Principal censors newspaper's articles about tattoos

MISSOURI — Timberland High School Principal Winston Rogers isrefusing to give the editors of the student newspaper an explanation for why herequired replacement of a story in the second issue of their paper that includedads and an article about tattoos.

The original page included one story and an editorial, the storyinvestigating the health risks associated with getting tattoos and the editorialdiscussing the meaning of tattoos. The students also obtained two tattoo parlorads they wanted to publish. The principal initially prior reviewed and flaggedall four elements for changes. Rogers requested that the students add quotesthat portrayed the “conservative” side of the first article — specifically from employers who are turned off by interviewees with tattoos. 

Though the students made the required changes, ultimately only the ads werepermitted to print. The Wolf’s Howl was distributed Oct. 9 with afinal page that was pulled together with photos from the school’sHomecoming at the last minute to avoid blank space.

“We went down Wednesday afternoon to talk to principal and he said hewasn’t concerned about the articles, he just wanted to make sure we showedthe other side of the story,” said Nikki McGee, co-editor of TheWolf’s Howl. “Thursday was our layout night, and we thought wewere ready to go.”

On Friday morning, Rogers reviewed the issue with his original editsincluded and decided the final page needed to be pulled, without providing anyexplanation.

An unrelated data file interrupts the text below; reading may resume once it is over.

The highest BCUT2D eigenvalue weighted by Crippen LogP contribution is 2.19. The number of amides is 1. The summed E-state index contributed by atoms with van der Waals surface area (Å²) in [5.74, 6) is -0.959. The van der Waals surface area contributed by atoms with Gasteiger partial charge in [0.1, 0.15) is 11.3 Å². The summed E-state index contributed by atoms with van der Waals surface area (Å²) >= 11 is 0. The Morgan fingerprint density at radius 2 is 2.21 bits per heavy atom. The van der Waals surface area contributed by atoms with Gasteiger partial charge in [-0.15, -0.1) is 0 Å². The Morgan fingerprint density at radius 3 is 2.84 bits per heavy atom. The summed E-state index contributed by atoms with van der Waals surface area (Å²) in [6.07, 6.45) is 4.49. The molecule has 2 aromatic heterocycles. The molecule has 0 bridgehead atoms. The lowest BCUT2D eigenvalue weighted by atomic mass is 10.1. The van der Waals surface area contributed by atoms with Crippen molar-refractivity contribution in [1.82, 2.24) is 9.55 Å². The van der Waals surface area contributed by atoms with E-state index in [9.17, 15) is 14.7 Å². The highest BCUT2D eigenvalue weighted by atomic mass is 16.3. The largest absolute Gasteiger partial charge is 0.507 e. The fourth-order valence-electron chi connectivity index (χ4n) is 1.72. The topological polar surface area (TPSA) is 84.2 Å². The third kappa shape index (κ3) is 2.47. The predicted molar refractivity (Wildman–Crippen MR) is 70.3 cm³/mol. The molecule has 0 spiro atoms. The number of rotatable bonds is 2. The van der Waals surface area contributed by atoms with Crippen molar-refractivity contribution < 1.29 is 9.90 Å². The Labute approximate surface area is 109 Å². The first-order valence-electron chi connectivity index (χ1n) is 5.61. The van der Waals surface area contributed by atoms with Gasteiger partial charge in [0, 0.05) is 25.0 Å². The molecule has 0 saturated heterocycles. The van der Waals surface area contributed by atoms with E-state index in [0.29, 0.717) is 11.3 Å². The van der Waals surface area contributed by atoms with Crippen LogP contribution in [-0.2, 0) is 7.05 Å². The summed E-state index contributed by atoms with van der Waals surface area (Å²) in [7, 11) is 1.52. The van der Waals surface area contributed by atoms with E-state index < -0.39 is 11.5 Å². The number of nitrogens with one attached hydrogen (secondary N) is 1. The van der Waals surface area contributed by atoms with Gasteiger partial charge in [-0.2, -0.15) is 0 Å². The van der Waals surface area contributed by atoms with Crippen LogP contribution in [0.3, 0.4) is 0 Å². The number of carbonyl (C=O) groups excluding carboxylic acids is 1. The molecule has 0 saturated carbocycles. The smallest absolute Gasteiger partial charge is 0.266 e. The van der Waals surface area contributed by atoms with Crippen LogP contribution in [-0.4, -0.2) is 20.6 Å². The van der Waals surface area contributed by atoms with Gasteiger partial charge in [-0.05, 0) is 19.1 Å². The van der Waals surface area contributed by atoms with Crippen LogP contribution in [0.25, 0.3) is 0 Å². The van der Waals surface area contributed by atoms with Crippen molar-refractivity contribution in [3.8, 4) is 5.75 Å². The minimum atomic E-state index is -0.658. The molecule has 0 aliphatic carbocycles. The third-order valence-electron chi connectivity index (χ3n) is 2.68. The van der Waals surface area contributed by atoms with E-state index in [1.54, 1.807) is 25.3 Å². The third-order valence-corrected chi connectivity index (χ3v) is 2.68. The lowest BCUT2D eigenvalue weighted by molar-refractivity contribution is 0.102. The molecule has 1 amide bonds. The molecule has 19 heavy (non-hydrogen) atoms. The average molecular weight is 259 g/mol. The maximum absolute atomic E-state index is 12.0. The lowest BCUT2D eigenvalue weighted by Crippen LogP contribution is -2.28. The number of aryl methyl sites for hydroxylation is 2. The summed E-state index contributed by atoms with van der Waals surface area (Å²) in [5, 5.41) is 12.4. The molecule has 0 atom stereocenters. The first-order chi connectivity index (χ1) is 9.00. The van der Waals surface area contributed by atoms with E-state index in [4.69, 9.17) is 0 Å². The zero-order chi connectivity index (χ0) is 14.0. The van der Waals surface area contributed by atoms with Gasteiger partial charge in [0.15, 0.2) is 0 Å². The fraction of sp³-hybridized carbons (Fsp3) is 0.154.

“He asked us to just trust him, and that it was being pulled becauseof ‘the principal’s discretion,'” McGee said.

Rogers did not respond to calls by press time.

Last school year administrators at Timberland objected to students’decision to accept a church’s ad with an anti-abortion message. After thead initially appeared, administrators demanded that the students pull the adfrom future editions and refund the church’s payment. McGee said sincelast year’s controversy, Rogers has required that he review each issue ofthe paper before it is distributed. However, the standard for high schoolpublications set by the Supreme Court decision in Hazelwood vs. Kuhlmeier

does require school officials show they have reasonable justification forcensoring an article, according to Mike Hiestand, legal consultant for theStudent Press Law Center.

“A huge mistake that many school officials make is that they believeHazelwood gives them an unlimited license to censor,” Hiestandsaid. “Hazelwood did lower the bar … but it did not eliminatethat bar. The problem that we have here is that [Rogers] has not provided anysort of justification for his censorship, and that’sunlawful.”

The Hazelwood standard does not require school officials to providemuch information, but they have to provide at least some, Hiestand said.

Hiestand said that hopefully Rogers will realize he needs to provide thestudents with an explanation. McGee is worried because she believes hot topicslike tattooing are what pique students’ interests.

“Controversial topics really should not be avoided in the high schoolpaper; especially controversial topics with reasonable coverage,” McGeesaid. “I think it’s extremely unfair with this tattoo subject …all of our surrounding schools are covering it, and it’s such a big trendof 2009, especially in regards to teens.”